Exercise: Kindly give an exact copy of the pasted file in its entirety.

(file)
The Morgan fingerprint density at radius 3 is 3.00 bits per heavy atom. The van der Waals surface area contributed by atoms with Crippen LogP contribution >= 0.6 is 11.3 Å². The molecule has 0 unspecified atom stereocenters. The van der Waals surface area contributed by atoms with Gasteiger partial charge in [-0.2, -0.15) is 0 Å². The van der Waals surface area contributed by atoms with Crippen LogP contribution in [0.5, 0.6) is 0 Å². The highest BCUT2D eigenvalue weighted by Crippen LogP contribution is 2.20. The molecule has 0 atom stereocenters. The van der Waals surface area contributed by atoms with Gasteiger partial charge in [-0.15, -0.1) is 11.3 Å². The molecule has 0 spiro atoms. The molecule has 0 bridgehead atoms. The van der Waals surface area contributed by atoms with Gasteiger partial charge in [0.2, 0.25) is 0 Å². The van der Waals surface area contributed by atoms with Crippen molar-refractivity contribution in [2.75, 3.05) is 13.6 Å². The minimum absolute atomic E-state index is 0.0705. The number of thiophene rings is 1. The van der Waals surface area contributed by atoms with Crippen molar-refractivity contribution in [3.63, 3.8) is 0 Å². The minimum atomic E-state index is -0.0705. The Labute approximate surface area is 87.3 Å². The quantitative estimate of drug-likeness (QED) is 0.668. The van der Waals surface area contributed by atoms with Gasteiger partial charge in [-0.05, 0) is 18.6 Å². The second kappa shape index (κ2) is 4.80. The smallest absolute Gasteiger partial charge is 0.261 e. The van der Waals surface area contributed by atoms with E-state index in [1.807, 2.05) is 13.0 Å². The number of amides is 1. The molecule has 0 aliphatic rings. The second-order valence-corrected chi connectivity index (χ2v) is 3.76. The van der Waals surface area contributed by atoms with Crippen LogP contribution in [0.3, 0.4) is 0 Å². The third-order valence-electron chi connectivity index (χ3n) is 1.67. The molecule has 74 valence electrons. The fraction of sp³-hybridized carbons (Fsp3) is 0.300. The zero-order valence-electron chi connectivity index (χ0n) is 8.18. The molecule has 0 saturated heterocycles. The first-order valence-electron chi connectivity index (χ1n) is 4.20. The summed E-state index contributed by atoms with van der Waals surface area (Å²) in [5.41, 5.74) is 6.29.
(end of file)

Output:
The Morgan fingerprint density at radius 3 is 3.00 bits per heavy atom. The van der Waals surface area contributed by atoms with Crippen LogP contribution >= 0.6 is 11.3 Å². The molecule has 0 unspecified atom stereocenters. The van der Waals surface area contributed by atoms with Gasteiger partial charge in [-0.2, -0.15) is 0 Å². The van der Waals surface area contributed by atoms with Crippen LogP contribution in [0.5, 0.6) is 0 Å². The highest BCUT2D eigenvalue weighted by Crippen LogP contribution is 2.20. The molecule has 0 atom stereocenters. The van der Waals surface area contributed by atoms with Gasteiger partial charge in [-0.15, -0.1) is 11.3 Å². The molecule has 0 spiro atoms. The molecule has 0 bridgehead atoms. The van der Waals surface area contributed by atoms with Gasteiger partial charge in [0.2, 0.25) is 0 Å². The van der Waals surface area contributed by atoms with Crippen molar-refractivity contribution in [2.75, 3.05) is 13.6 Å². The minimum absolute atomic E-state index is 0.0705. The number of thiophene rings is 1. The van der Waals surface area contributed by atoms with Crippen molar-refractivity contribution in [3.63, 3.8) is 0 Å². The minimum atomic E-state index is -0.0705. The Labute approximate surface area is 87.3 Å². The quantitative estimate of drug-likeness (QED) is 0.668. The van der Waals surface area contributed by atoms with Gasteiger partial charge in [-0.05, 0) is 18.6 Å². The second kappa shape index (κ2) is 4.80. The smallest absolute Gasteiger partial charge is 0.261 e. The van der Waals surface area contributed by atoms with E-state index in [1.807, 2.05) is 13.0 Å². The number of amides is 1. The molecule has 0 aliphatic rings. The second-order valence-corrected chi connectivity index (χ2v) is 3.76. The van der Waals surface area contributed by atoms with Crippen LogP contribution in [0.3, 0.4) is 0 Å². The third-order valence-electron chi connectivity index (χ3n) is 1.67. The molecule has 74 valence electrons. The fraction of sp³-hybridized carbons (Fsp3) is 0.300. The zero-order valence-electron chi connectivity index (χ0n) is 8.18. The molecule has 0 saturated heterocycles. The first-order valence-electron chi connectivity index (χ1n) is 4.20. The summed E-state index contributed by atoms with van der Waals surface area (Å²) in [5.41, 5.74) is 6.29.